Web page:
Spotlight is a powerful diagnostic and problem-resolution tool for Windows operating systems. Its unique user interface provides you with an intuitive, visual representation of the activity on the host machine.
For information on Spotlight on Windows, see these sections
Introductory material to Spotlight on Windows.
|Connect to a Windows System||Create / Modify / Delete connections to Windows systems.|
|Home Page||The Spotlight home page shows the flow of information and commands between various sub-components and the size and status of internal resources such as processes, disk files and memory structures.|
Spotlight alerts you to problems with your system by issuing an alarm. You can configure Spotlight in the level of severity that constitutes an alarm, to disable an alarm, and the actions Spotlight takes on raising the alarm.
|Drilldowns||When you have isolated a problem, you can display a drilldown page, whose charts and tables provide a detailed breakdown of the underlying statistics.|
|View | Options||Customize Spotlight.|
|Troubleshooting||Solve problems using Spotlight.|
For information on using Spotlight applications See
The Disks panel on the Spotlight on Windows home page and the Disks drilldown are not displaying data. Ensure disk performance counters are enabled on the Windows machine being monitored.
Solution: Enable collection of disk data:
On the Windows system being monitored
At the command prompt, type the following
Spotlight on Windows cannot display data in the Network panel, flows, and drilldowns. The likely cause is that the appropriate performance counters have not been enabled on the Windows machine being diagnosed.
Solution: Enable the collection of network data:
In Windows systems where there are multiple processors, an activity (thread) in a process can migrate from processor to processor – and every migration reloads the processor cache.
Process affinity, which you can set on the target Windows machine via the Windows Task Manager, allows you to establish an association that permits specified processes to run ONLY on nominated processors. This limits the number of cache reloads, which may be desirable on systems operating under heavy load.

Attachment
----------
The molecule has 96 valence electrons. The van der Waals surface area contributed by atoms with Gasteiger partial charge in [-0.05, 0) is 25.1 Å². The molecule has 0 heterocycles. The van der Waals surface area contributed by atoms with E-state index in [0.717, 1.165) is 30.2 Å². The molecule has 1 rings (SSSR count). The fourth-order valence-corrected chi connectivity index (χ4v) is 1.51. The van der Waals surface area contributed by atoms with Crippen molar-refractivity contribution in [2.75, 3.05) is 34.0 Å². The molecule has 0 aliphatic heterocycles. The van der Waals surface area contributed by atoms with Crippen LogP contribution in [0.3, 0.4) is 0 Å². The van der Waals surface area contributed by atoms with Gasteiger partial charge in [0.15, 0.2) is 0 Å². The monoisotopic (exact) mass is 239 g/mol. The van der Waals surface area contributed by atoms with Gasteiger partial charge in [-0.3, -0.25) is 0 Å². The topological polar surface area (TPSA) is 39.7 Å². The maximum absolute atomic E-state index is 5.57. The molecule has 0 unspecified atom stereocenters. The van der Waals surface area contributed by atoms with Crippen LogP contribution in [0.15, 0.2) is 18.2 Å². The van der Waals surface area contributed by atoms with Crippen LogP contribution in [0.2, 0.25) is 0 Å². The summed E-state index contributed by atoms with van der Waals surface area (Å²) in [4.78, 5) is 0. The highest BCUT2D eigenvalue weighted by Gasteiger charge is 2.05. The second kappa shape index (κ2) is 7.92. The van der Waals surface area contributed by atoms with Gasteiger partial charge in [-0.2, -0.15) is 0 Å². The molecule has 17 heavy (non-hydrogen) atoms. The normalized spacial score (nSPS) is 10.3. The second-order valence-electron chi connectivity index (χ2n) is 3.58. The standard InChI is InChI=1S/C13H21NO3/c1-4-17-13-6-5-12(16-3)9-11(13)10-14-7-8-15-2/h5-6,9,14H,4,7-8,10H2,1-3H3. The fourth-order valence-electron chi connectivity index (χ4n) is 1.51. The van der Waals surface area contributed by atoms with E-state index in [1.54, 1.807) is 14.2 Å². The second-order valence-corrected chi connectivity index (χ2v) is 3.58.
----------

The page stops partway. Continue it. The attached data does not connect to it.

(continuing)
You CANNOT set process affinity via Spotlight on Windows.
What you CAN do is:
Use the Processes drilldown to indicate the CPUs where the specified process is permitted to run. This enables Spotlight to report the CPU usage for that process with accuracy.
Example: Running a process on an eight-CPU system
Spotlight uses the Windows Performance Monitor (PerfMon) to retrieve important data from target Windows systems, including the total percentage of CPU usage by specified processes.
On a single-CPU system, PerfMon can report a maximum CPU usage of 100%.
On a multiple-CPU system, that maximum value is multiplied by the number of CPUs. For an eight-CPU system, PerfMon can report a maximum CPU usage of 800%. Spotlight on Windows compensates by dividing the reported PerfMon value by the number of CPUs on the system.
However, when the affinity for a process is set so that it can run only on two nominated CPUs of the eight available, the default Spotlight calculation fails. For example, if PerfMon reports a CPU usage of 120% for the process (corresponding to a 60% usage on each permitted CPU), Spotlight initially calculates a value of 15%. Use Spotlight's Configure Affinity function to adjust the Spotlight calculation. Processes Page
How to set process affinity
Process affinity can be set via the Windows Task Manager on Windows machines that have multiple CPUs.
Right-click the name of the process whose affinity you want to set and select Set Affinity.
Note: This option is unavailable when the system has one CPU.
Note: You can also set process affinity for Microsoft SQL Server through the SQL Server Enterprise Manager.